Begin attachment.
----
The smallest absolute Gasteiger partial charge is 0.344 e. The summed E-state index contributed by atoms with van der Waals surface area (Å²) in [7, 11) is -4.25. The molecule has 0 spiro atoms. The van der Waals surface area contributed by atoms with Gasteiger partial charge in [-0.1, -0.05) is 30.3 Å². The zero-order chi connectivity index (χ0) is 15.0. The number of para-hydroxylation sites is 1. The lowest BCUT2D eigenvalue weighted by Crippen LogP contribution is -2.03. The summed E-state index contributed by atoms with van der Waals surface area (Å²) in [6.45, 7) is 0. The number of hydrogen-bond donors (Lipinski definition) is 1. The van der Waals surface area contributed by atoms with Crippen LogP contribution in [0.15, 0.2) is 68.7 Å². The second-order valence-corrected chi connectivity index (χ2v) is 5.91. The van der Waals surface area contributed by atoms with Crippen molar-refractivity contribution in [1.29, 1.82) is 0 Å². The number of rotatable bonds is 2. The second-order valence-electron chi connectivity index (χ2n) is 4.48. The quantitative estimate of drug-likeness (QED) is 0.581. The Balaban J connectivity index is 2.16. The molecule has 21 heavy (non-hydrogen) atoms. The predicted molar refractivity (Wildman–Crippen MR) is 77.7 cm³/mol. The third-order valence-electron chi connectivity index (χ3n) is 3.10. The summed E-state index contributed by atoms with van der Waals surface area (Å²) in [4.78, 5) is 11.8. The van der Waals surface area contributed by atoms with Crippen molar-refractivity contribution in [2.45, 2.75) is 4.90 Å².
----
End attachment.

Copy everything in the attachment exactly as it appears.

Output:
The smallest absolute Gasteiger partial charge is 0.344 e. The summed E-state index contributed by atoms with van der Waals surface area (Å²) in [7, 11) is -4.25. The molecule has 0 spiro atoms. The van der Waals surface area contributed by atoms with Gasteiger partial charge in [-0.1, -0.05) is 30.3 Å². The zero-order chi connectivity index (χ0) is 15.0. The number of para-hydroxylation sites is 1. The lowest BCUT2D eigenvalue weighted by Crippen LogP contribution is -2.03. The summed E-state index contributed by atoms with van der Waals surface area (Å²) in [6.45, 7) is 0. The number of hydrogen-bond donors (Lipinski definition) is 1. The van der Waals surface area contributed by atoms with Crippen LogP contribution in [0.15, 0.2) is 68.7 Å². The second-order valence-corrected chi connectivity index (χ2v) is 5.91. The van der Waals surface area contributed by atoms with Crippen molar-refractivity contribution in [1.29, 1.82) is 0 Å². The number of rotatable bonds is 2. The second-order valence-electron chi connectivity index (χ2n) is 4.48. The quantitative estimate of drug-likeness (QED) is 0.581. The Balaban J connectivity index is 2.16. The molecule has 21 heavy (non-hydrogen) atoms. The predicted molar refractivity (Wildman–Crippen MR) is 77.7 cm³/mol. The third-order valence-electron chi connectivity index (χ3n) is 3.10. The summed E-state index contributed by atoms with van der Waals surface area (Å²) in [4.78, 5) is 11.8. The van der Waals surface area contributed by atoms with Crippen molar-refractivity contribution in [2.45, 2.75) is 4.90 Å².